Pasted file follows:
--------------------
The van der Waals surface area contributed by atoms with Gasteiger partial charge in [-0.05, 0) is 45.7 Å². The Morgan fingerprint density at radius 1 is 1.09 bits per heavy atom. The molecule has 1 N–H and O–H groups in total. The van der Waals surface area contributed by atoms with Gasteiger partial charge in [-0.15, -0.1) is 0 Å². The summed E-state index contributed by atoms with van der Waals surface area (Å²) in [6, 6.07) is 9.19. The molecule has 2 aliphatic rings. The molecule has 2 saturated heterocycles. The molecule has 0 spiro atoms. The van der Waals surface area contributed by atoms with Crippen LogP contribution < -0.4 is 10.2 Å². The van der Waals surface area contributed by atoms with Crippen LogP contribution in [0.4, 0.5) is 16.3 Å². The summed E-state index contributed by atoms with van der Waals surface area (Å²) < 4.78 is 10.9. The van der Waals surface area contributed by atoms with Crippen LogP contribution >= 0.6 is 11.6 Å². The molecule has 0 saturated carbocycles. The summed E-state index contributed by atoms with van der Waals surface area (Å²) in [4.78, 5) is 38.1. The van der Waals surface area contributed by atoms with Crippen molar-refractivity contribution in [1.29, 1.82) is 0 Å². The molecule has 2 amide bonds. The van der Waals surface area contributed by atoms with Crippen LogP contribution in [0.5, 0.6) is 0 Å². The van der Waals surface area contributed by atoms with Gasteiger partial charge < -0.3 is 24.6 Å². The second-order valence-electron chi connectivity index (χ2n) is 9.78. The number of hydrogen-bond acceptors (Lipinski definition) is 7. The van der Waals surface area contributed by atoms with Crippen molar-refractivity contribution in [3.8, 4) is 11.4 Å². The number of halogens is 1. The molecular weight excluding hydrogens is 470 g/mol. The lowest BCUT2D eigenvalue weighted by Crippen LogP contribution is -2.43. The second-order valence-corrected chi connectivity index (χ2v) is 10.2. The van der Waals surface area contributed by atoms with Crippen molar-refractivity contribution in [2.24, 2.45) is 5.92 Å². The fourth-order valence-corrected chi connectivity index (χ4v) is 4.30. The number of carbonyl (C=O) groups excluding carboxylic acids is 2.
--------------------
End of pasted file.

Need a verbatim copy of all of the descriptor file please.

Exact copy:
The van der Waals surface area contributed by atoms with Gasteiger partial charge in [-0.05, 0) is 45.7 Å². The Morgan fingerprint density at radius 1 is 1.09 bits per heavy atom. The molecule has 1 N–H and O–H groups in total. The van der Waals surface area contributed by atoms with Gasteiger partial charge in [-0.15, -0.1) is 0 Å². The summed E-state index contributed by atoms with van der Waals surface area (Å²) in [6, 6.07) is 9.19. The molecule has 2 aliphatic rings. The molecule has 2 saturated heterocycles. The molecule has 0 spiro atoms. The van der Waals surface area contributed by atoms with Crippen LogP contribution < -0.4 is 10.2 Å². The van der Waals surface area contributed by atoms with Crippen LogP contribution in [0.4, 0.5) is 16.3 Å². The summed E-state index contributed by atoms with van der Waals surface area (Å²) < 4.78 is 10.9. The van der Waals surface area contributed by atoms with Crippen LogP contribution >= 0.6 is 11.6 Å². The molecule has 0 saturated carbocycles. The summed E-state index contributed by atoms with van der Waals surface area (Å²) in [4.78, 5) is 38.1. The van der Waals surface area contributed by atoms with Crippen molar-refractivity contribution in [1.29, 1.82) is 0 Å². The molecule has 2 amide bonds. The van der Waals surface area contributed by atoms with Crippen LogP contribution in [0.5, 0.6) is 0 Å². The van der Waals surface area contributed by atoms with Gasteiger partial charge < -0.3 is 24.6 Å². The second-order valence-electron chi connectivity index (χ2n) is 9.78. The number of hydrogen-bond acceptors (Lipinski definition) is 7. The van der Waals surface area contributed by atoms with Crippen molar-refractivity contribution in [3.8, 4) is 11.4 Å². The number of halogens is 1. The molecular weight excluding hydrogens is 470 g/mol. The lowest BCUT2D eigenvalue weighted by Crippen LogP contribution is -2.43. The second-order valence-corrected chi connectivity index (χ2v) is 10.2. The van der Waals surface area contributed by atoms with Crippen molar-refractivity contribution in [2.24, 2.45) is 5.92 Å². The fourth-order valence-corrected chi connectivity index (χ4v) is 4.30. The number of carbonyl (C=O) groups excluding carboxylic acids is 2.